The beautiful thing about the release is how it really leverages the platform at its foundation. If you step back and look at how this was built, you gain an even larger appreciation for the roadmap Salesforce has taken over the years and the advantage they have over everyone else from a business process stand-point. I’m not saying Salesforce is the leader in AI technology – Google, IBM, Amazon and others are ahead for sure – but we all use Salesforce to apply these technologies to our business processes. You could have the smartest AI in the world, but how do you put that to use in your call center easily? I think Salesforce has nailed it when it comes to applying that “overhyped” technology to the every day use cases a business needs. The combination of the Salesforce platform, Service Cloud – especially the Console and Live Agent technology, and Einstein Bots (built on the Einstein building blocks from the last 2 years) gives Salesforce a powerful but practical – and most importantly – super scalable solution. It’s very exciting to see all of this coming together in just the first release.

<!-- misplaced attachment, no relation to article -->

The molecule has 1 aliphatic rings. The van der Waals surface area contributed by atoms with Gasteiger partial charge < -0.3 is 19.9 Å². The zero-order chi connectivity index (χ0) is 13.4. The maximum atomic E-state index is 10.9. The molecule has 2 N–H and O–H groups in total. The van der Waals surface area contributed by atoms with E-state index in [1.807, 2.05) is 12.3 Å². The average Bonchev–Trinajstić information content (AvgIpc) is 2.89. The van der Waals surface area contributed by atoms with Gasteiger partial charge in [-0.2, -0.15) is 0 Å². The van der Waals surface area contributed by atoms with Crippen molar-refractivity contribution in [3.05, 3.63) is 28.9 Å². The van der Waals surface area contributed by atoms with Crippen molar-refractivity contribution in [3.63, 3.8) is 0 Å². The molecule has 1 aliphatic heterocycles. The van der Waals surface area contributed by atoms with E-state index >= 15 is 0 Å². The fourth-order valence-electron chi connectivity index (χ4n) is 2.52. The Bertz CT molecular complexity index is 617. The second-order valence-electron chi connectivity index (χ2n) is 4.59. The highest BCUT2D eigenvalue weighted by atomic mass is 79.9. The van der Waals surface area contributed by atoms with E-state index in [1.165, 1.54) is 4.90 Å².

Alright, so why would you want chatbots? I think a lot of people would answer this question with some variation of “chatbots will deflect Cases from my agents.” I’m a firm believer that if you go into rolling out Chatbots with this as the goal, you still might succeed in deflecting Cases, but you’re also missing a huge opportunity. The reason to roll out chatbots are because they are the next step in providing your customers with the choices they expect from your service organization. Chatbots are yet another extension of omni-channel and the digital transformation that service has been going through for years. Chatbots can drive increased customer satisfaction because your customers want to get their answers without having to speak to your agents. Yes, in the end that leads to deflection, but you want to build the bots thinking of it from the top down as enabling your customers to help themselves and to build the channel in a way that leads to a true self-help model. Consider some of these stats: